Position: Long Germany (EWG), Long British Pound (FXB), bullish on EUR-USD; Short Italy (EWI)
Conclusion: We don’t see the US unemployment rate turning around materially anytime soon, which should contribute incrementally to USD weakness. German unemployment shows an entirely different slope, one we believe adds to the country’s bullish outlook.
Today Germany released its unemployment rate, which dropped 10bps versus the previous month to 7.5% in September. While we acknowledge that we’re not comparing apples to apples in looking at Germany’s unemployment rate versus the US’s (see chart below) we do have a few remarks on the implications of their utter divergences.
- Remember that Germany issued a $16 Billion subsidized part-time work program (Kurzarbeit) in the early part of 2009. By all accounts the chart would suggest the program helped to mute an upturn in the unemployment rate during the global recession. Conversely, the US unemployment rate ramped up through the Great Recession, and has a contributing factor in our call for a much lower GDP estimate than most on The Street for 2010 and 2011.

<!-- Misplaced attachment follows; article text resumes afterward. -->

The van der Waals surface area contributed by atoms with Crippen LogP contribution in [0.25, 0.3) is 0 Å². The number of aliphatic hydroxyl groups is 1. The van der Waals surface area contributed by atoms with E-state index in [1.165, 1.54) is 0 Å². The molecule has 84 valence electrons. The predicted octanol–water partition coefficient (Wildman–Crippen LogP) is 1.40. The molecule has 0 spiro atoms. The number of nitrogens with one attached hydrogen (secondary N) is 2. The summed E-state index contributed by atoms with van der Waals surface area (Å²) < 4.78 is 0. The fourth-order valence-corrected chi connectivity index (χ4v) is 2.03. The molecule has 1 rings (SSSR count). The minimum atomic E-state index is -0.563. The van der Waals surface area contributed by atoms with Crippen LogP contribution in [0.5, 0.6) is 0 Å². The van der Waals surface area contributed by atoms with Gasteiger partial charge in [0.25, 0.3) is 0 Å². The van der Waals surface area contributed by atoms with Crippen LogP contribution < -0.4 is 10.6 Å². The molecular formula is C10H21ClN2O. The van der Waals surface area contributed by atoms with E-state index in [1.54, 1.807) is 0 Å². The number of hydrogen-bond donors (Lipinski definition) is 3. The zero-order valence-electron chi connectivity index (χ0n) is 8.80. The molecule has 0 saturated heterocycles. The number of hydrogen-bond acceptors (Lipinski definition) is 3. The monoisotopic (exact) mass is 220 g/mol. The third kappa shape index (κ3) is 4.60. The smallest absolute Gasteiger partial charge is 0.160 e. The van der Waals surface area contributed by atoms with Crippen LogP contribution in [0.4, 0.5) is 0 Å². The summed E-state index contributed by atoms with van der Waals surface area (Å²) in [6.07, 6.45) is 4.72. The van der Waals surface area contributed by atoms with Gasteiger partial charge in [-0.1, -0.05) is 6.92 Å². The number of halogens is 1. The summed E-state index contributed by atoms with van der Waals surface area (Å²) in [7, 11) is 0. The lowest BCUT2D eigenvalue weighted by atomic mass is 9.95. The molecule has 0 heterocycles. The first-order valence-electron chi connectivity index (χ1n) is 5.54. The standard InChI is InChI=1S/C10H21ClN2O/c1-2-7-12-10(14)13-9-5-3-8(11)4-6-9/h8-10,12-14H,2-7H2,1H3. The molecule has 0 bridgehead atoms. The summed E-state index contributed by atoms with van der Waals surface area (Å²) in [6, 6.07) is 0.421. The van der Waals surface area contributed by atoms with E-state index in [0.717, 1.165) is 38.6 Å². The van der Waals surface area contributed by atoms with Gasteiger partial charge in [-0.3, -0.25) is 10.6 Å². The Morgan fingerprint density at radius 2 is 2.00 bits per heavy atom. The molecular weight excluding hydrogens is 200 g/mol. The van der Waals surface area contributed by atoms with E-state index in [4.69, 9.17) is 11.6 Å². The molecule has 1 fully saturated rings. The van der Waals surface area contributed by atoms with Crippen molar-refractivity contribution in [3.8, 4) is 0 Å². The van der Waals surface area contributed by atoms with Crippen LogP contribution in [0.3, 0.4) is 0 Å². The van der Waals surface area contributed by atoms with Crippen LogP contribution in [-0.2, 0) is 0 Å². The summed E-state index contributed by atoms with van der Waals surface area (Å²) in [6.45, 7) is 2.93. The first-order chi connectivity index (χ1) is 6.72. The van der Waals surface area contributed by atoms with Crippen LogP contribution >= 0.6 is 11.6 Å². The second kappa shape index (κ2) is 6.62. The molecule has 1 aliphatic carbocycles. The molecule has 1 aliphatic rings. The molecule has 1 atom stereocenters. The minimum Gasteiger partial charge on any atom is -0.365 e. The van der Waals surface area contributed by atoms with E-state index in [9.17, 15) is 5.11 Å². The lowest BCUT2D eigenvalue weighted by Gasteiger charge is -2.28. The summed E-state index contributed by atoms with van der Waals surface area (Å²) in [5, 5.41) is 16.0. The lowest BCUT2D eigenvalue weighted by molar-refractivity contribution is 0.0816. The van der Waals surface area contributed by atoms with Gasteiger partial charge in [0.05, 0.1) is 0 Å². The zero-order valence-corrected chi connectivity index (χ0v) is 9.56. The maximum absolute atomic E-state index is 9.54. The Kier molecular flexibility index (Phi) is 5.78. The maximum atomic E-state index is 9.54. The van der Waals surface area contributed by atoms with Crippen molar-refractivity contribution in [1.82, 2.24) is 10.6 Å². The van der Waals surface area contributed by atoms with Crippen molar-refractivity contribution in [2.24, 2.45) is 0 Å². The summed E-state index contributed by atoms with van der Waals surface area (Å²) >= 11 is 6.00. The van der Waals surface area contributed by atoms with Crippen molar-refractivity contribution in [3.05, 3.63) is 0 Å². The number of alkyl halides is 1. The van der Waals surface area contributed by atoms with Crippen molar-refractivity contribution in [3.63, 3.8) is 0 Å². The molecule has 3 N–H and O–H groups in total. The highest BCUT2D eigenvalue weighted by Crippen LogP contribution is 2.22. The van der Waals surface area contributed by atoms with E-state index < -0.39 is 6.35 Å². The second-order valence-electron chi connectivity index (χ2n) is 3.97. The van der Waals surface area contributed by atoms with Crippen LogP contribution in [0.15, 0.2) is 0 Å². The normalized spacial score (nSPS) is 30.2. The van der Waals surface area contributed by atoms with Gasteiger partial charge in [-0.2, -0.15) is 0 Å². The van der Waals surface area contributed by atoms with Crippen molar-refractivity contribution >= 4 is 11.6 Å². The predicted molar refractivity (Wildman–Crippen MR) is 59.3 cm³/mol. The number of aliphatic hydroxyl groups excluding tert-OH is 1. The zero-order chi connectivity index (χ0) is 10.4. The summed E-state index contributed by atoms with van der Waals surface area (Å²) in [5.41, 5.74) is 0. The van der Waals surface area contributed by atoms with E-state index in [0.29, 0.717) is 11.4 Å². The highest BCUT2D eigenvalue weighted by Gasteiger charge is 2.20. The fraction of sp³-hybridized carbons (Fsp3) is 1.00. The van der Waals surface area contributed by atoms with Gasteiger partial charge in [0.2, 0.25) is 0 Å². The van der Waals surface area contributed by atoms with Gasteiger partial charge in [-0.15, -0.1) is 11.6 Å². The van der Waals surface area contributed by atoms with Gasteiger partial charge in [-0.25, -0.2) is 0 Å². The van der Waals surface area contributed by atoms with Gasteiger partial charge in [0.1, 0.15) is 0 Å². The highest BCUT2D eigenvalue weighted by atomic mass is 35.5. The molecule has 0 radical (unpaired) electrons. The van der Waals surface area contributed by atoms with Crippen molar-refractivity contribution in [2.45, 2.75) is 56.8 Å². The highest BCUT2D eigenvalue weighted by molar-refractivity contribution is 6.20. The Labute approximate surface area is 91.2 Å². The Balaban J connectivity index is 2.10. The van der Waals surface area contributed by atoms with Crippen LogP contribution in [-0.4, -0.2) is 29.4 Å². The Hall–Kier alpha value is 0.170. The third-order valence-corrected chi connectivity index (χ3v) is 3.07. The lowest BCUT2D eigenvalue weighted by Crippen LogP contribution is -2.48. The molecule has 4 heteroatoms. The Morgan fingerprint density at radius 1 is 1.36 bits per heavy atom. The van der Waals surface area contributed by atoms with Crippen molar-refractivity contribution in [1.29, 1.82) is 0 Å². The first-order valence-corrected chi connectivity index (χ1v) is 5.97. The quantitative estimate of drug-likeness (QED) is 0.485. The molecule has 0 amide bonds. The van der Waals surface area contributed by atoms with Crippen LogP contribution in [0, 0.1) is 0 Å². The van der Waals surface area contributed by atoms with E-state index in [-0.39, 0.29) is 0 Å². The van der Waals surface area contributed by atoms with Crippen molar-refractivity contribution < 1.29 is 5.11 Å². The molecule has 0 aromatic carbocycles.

- As our Financials analyst and jobless claims guru Josh Steiner has demonstrated in his research, US jobless claims have yet to come down to the 375-400K range, a level that has been shown historically to encourage the unemployment rate to dip meaningfully.
- With consumer consumption comprising a larger percentage of GDP in the US versus Germany (~70% versus ~50%) and wage and salary inflation minimal over recent months in both countries, we believe the US economy will be more hostage to a higher unemployment rate.
We continue to contend that US unemployment rates in the 9-10% range should contribute to further erosion in the USD. One TRADE we think can work here is long EUR, short USD, despite the ongoing sovereign debt contagion threats across the Eurozone.